One of the easiest technological trends to predict in the coming decades is the improvement and penetration of sensors and algorithms.
In short—more sensors, in more places, gathering more data, which are fed to better and better algorithms.
Those algorithms will work together and be fed into a universal interface in both consumer and business environments, and that interface will arrive at conclusions and then make recommendations. This technology trend is universal because it aligns with a human universal, i.e., the desire to improve our lot.
When we’re at home, the combination of sensors throughout our house will include microphones, cameras, radio signals, air-quality, chemical detection in the sinks and toilets, etc.
These will obviously start basic and get more advanced.
All combined, these sensors will be able to tell us if we’re hungry, tired, happy, sick, angry, depressed, and a thousand other emotions and moods—all in realtime.
That’s what the system will know—because all the sensors will report into a centralized system, likely put out by a single company. Amazon will definitely be a player in the space.
So let’s say you have the AmazonLife™ bundle, which includes up to 72 sensors of 9 different types that are part of your household. Sheets, curtains, toilets, clocks, speakers, ovens, toasters, displays, furniture. They’re all smart-sensored-up using Amazon technology.
Now Alexa knows what’s going on with your whole family.
Your daughter is struggling with her remote studying during COVID-27, and she’s been frowning a lot, shutting doors a bit too hard, sulking, her heart rate is lower, and her diet has been erratic.
You get all of this in a summary from Alexa whenever you ask, because you’re her parent.
And if you ask for recommendations, Alexa can send your data to your designated mental health service to get advice, or you can send the anonymized data to multiple services and have Alexa give you the summary of 379 different opinions on how to help her.
But your 7-year-old son looks to be sick, based on his temperature, breathing rate, heartrate, and the content of his stool.
Alexa told you that as well, since she can see the content from all 71 sensors throughout the house.
Alexa could also have the data from the whole family’s mobile devices, which are doing their own sensing. So what they ate while they were out, how much they talked to friends, where they went. Their tone of voice. Their heart rate. What they ate. How much exercise they got, of what type.
MIT can already detect emotion using radio waves.
All that is then combined into various scores for healthiness, fitness, happiness, etc.
As a parent you will have access to your AmazonLife™ Dashboard, on your mobile device or on your house wall, or wherever.
There you can see your whole family. Their health. Their fitness. Any anomalies. And recommendations from Alexa on how to improve things.
Your financial targets aren’t being met? She’ll offer you some investment opportunities. Or to use one vendor instead of another for your lunch meat. Christen isn’t doing as well in Mandarin this month? Here, we found him 19 different tutors and picked the best one.
If you’re thinking you’d never allow this level of intrusion into your life, that’s because you’re old. And when I say old I mean you’re over 7.
This won’t all land at once, and when it comes in increments it won’t feel like Gattaca; it’ll feel like magic. And it will be.
People want to have their lives curated for them, and they’re willing to give up most anything to have an “optimized experience”. Especially parents. All these things will equate—at least on paper—to advantages for their children. And as it turns out—that’s kind of the most important game in life.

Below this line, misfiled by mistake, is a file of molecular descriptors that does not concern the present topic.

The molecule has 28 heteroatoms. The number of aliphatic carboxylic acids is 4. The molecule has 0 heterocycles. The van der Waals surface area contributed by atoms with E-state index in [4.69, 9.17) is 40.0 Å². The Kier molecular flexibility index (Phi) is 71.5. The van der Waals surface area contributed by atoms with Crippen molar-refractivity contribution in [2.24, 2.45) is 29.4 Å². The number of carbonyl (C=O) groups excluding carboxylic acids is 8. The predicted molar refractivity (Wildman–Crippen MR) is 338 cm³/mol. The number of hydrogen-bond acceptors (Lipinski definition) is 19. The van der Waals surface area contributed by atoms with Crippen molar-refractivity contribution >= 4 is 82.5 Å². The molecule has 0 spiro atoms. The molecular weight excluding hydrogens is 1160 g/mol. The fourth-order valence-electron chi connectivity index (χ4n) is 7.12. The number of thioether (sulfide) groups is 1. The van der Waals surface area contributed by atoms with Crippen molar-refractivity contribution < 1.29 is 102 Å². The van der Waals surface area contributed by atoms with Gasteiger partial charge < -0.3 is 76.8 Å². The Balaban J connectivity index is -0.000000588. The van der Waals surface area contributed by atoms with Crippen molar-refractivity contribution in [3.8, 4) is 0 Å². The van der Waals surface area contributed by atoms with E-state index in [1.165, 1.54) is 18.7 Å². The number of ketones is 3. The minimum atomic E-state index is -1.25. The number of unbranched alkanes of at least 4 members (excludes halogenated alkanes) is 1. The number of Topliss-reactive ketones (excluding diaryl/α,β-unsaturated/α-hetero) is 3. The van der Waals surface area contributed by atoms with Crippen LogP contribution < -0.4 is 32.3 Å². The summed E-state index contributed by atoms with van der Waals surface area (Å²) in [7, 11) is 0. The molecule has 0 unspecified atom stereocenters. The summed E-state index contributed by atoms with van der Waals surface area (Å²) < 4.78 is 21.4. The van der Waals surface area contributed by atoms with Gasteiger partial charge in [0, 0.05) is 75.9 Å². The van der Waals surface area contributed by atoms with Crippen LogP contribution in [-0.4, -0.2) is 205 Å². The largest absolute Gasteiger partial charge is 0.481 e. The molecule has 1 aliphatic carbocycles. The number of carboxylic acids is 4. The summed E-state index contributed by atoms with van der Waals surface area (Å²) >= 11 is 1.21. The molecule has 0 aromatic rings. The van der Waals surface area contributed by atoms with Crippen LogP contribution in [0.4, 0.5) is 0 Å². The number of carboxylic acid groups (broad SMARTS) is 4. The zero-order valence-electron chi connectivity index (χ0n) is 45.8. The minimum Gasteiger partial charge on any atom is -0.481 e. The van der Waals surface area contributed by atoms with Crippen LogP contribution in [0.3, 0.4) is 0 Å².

Unsupervised Learning — Security, Tech, and AI in 10 minutes…
Get a weekly breakdown of what's happening in security and tech—and why it matters.
With exceptions for certain types of privacy, obviously.
We’ll have something like Alexa, which is watching 24/7, using as many sensors as possible, that can see as much as possible, so they can infer as much as possible, and then recommend the best possible course of action.
The endgame for this, which the rich will have sooner and better than everyone else, will equate to a constant team of 1,000 experts fanned out across the globe and within 100 meters of your location.
These AI sensors, drones, and algorithms will be monitoring your surroundings, your loved ones, who’s walking behind you, who’s near your home, who’s looking at your latest poem, etc…and then alerting you if anything happens out of the ordinary—based on your preferences.
(you take the next left)
This is inevitable tech. Not because of the tech itself, but because of us. We as humans long for this power due to the evolutionary advantage (real or perceived) it grants to the owner.
So we will build it.
Maybe you see this already. If you do, congratulations.
If you don’t, maybe you will once you see the first “depression sensor” that’s enabled by the smart microphones in your house. Or the “mood enhancer” that subtly changes the lighting in the house to improve your mood when Alexa detects you’re sad.
It will start small, but the tech is moving so fast it won’t be long before companies like Amazon start bundling these things into packages for overall life improvement.
I’m excited and terrified for this future that’s obviously coming.
So look out for this arc as you see the coming technology developments along these lines.
I think people who can see the arc will have an advantage becasue they won’t see the inevitable progress towards it as some kind of horrible conspiracy, but instead as the result of us—guided by evolution—simply trying to have more knowledge of, and more control over, our environment.
I wrote about this extensively in my book, The Real Internet of Things. More